Date of Degree
PhD (Doctor of Philosophy)
W. Bruce Johnson
This study adds to the earnings guidance debate by investigating whether quarterly guidance is related to two forms of earnings management: (1) benchmark beating and (2) accounting irregularities. Using a post-Regulation Fair Disclosure sample, I find that firms regularly issuing earnings guidance display a discontinuity around zero in their distribution of management forecast errors and a larger discontinuity in their distribution of analyst forecast errors compared to non-guiding firms. Multivariate tests reveal that guiding firms recognize large abnormal accruals to beat their own guidance, but not to beat analyst forecasts, whereas non-guiding firms do recognize large abnormal accruals to beat analyst forecasts. Overall, guiding firms and non-guiding firms use similar levels of abnormal accruals to beat benchmarks. I also find no statistical relation between quarterly guidance and the likelihood of accounting irregularities. In sum, the evidence shows that while guiding firms and non-guiding firms manage earnings to different benchmarks, they are similar in terms of their aggregate earnings management.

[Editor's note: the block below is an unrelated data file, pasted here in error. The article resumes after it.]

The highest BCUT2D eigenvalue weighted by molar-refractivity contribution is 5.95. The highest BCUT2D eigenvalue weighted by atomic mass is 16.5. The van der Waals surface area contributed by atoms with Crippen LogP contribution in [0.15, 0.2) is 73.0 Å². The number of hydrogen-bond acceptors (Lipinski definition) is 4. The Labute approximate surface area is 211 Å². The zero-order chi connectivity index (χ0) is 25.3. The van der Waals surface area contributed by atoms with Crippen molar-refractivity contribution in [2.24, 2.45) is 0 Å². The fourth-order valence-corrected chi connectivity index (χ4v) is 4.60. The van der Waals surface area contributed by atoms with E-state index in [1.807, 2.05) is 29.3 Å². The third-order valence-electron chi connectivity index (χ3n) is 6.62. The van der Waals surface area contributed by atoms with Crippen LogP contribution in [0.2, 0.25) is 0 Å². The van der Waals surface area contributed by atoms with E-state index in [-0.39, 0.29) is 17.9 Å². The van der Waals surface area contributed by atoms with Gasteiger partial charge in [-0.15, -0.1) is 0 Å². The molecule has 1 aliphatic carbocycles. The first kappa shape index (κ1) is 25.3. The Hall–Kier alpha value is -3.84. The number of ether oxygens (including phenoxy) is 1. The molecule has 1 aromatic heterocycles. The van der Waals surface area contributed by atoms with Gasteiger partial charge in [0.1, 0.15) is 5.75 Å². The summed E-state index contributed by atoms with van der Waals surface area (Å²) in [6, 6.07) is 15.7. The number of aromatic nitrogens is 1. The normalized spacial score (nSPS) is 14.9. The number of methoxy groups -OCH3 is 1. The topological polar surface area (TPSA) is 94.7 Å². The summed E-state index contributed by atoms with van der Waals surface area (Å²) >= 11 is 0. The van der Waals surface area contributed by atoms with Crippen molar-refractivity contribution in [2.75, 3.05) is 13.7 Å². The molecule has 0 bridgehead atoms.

Earnings Guidance, Earnings Management
vii, 60 pages
Includes bibliographical references (pages 56-60).
Copyright 2011 Andrew Acito